Students have a democratic and constitutional right to protest. It is not illegal

Somebody needs to make it make sense. Because right now it does not make sense. The country is still coming to terms with the senseless killing of Mthokozisi Ntumba last week. 

A man who had just gone to see his doctor but met his death at the hands of police just moments after walking out of the medical rooms. He was shot and killed by police officers. 

On Monday, the day the four police officers who are linked to the death of Ntumba were arrested, a student was shot and wounded in Braamfontein on the first day of the national shutdown of universities. 

Police released a statement distancing themselves from the shooting. The police said that none of their members who had been deployed to the protest had fired any shots. 

So, what are they saying effectively? That a passerby, someone, somewhere, decided that they were just going to take out their gun and shoot at students? I mean, what else can you say? 


The very same police who were out there carrying AK-47s intimidating students now claim that they did not use their big machines on the students. Sure. 

I walked with the students for the most part of the protest on Monday. I saw police using every trick in the book to scare them. 

By the way, students have a constitutional and democratic right to protest. It is not illegal. 

A police helicopter was deployed in an effort to intimidate the students. In some instances it flew so low that it was hard not to see it as a deliberate act to instil fear. 

And these, by the way, were young people who were not even violent in their protest. 

I have attended a number of violent student protests, but the one I attended on Monday was peaceful. 

The only thing students did was to block roads with burning tyres, rubble and rocks. That is what I witnessed. They did not burn buildings, nor did they damage property. The only inconvenience was to motorists when traffic stopped moving.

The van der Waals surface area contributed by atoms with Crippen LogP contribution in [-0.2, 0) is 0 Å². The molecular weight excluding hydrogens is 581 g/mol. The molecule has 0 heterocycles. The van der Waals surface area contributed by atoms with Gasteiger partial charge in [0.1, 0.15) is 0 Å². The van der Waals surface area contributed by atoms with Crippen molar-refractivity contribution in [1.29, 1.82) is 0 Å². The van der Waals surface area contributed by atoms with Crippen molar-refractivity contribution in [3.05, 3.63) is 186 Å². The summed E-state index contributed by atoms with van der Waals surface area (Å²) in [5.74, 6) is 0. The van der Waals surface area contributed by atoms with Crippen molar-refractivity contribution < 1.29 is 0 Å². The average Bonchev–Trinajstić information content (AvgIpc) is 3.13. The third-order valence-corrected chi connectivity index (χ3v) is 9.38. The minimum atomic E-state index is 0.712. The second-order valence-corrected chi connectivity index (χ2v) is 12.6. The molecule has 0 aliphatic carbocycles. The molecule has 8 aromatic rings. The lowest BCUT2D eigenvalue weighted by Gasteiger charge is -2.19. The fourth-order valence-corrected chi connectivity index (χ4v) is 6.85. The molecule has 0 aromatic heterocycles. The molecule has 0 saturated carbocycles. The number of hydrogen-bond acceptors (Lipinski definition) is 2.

This leads to the question whether the police brutality that we witnessed on Monday was necessary? One can interpret their ferocity as a message that students are not allowed to exercise their democratic right to protest. 

Protests, by their nature, will inconvenience others. And protests, by their nature, are meant to be disruptive. After all, a protest is not a church service. 

I witnessed how police came from nowhere while students were marching to the Johannesburg CBD. Suddenly officers appeared from nowhere and started spraying them with water, sending them in all directions. 

I saw a young woman fall and hurt her leg. Even with her bleeding knee, unable to walk, the police came and shouted at her to “Go!  Move!” She was later taken away by an ambulance. 

There was nothing untoward that the students were doing at that moment, except marching. 

The police brutality — particularly on black people — in this country is disgusting. 

A family is still grieving the death of Ntumba, who died after being shot with rubber bullets last Wednesday. Four officers being arrested for murder, attempted murder and defeating the ends of justice was still not enough to worry the consciences of the cops who continued their brutal behaviour this week. 

This needs to stop. Another person is going to die and Bheki Cele is going to come and tell the nation that he cannot explain it. 

We honestly deserve better as a country. A better everything. All of what we are subjected to is exhausting. It truly is.  

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Bongekile Macupe
Bongekile Macupe is an education reporter at the Mail & Guardian.

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